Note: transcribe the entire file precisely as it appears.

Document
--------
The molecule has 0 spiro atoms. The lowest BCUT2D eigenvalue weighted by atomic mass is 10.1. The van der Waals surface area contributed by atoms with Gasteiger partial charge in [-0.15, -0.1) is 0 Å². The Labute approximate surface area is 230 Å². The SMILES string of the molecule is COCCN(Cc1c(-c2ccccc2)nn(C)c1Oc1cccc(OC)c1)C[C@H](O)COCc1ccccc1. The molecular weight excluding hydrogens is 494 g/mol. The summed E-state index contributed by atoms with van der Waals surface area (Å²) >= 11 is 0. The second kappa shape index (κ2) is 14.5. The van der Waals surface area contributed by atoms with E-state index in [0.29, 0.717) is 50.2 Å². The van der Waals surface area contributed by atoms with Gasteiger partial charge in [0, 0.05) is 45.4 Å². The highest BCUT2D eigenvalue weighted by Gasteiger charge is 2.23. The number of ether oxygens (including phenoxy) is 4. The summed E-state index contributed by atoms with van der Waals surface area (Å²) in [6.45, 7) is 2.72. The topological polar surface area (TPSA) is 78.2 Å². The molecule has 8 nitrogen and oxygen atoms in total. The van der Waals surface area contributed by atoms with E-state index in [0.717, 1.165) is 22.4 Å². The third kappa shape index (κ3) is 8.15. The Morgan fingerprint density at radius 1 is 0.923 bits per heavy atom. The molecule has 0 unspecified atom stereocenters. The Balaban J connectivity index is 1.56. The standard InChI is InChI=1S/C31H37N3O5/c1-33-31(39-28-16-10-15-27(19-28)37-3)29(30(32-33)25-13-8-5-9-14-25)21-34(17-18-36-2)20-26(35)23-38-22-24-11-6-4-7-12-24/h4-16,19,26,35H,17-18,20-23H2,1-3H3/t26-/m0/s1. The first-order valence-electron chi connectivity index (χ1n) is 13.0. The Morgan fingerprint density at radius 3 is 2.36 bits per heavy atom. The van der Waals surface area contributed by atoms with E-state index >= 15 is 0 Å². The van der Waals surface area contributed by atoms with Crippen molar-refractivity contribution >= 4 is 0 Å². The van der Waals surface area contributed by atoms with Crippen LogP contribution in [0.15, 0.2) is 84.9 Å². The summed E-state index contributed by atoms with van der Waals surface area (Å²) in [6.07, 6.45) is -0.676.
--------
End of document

The molecule has 0 spiro atoms. The lowest BCUT2D eigenvalue weighted by atomic mass is 10.1. The van der Waals surface area contributed by atoms with Gasteiger partial charge in [-0.15, -0.1) is 0 Å². The Labute approximate surface area is 230 Å². The SMILES string of the molecule is COCCN(Cc1c(-c2ccccc2)nn(C)c1Oc1cccc(OC)c1)C[C@H](O)COCc1ccccc1. The molecular weight excluding hydrogens is 494 g/mol. The summed E-state index contributed by atoms with van der Waals surface area (Å²) >= 11 is 0. The second kappa shape index (κ2) is 14.5. The van der Waals surface area contributed by atoms with E-state index in [0.29, 0.717) is 50.2 Å². The van der Waals surface area contributed by atoms with Gasteiger partial charge in [0, 0.05) is 45.4 Å². The highest BCUT2D eigenvalue weighted by Gasteiger charge is 2.23. The number of ether oxygens (including phenoxy) is 4. The summed E-state index contributed by atoms with van der Waals surface area (Å²) in [6.45, 7) is 2.72. The topological polar surface area (TPSA) is 78.2 Å². The molecule has 8 nitrogen and oxygen atoms in total. The van der Waals surface area contributed by atoms with E-state index in [0.717, 1.165) is 22.4 Å². The third kappa shape index (κ3) is 8.15. The Morgan fingerprint density at radius 1 is 0.923 bits per heavy atom. The molecule has 0 unspecified atom stereocenters. The Balaban J connectivity index is 1.56. The standard InChI is InChI=1S/C31H37N3O5/c1-33-31(39-28-16-10-15-27(19-28)37-3)29(30(32-33)25-13-8-5-9-14-25)21-34(17-18-36-2)20-26(35)23-38-22-24-11-6-4-7-12-24/h4-16,19,26,35H,17-18,20-23H2,1-3H3/t26-/m0/s1. The first-order valence-electron chi connectivity index (χ1n) is 13.0. The Morgan fingerprint density at radius 3 is 2.36 bits per heavy atom. The van der Waals surface area contributed by atoms with E-state index >= 15 is 0 Å². The van der Waals surface area contributed by atoms with Crippen molar-refractivity contribution >= 4 is 0 Å². The van der Waals surface area contributed by atoms with Crippen LogP contribution in [0.15, 0.2) is 84.9 Å². The summed E-state index contributed by atoms with van der Waals surface area (Å²) in [6.07, 6.45) is -0.676.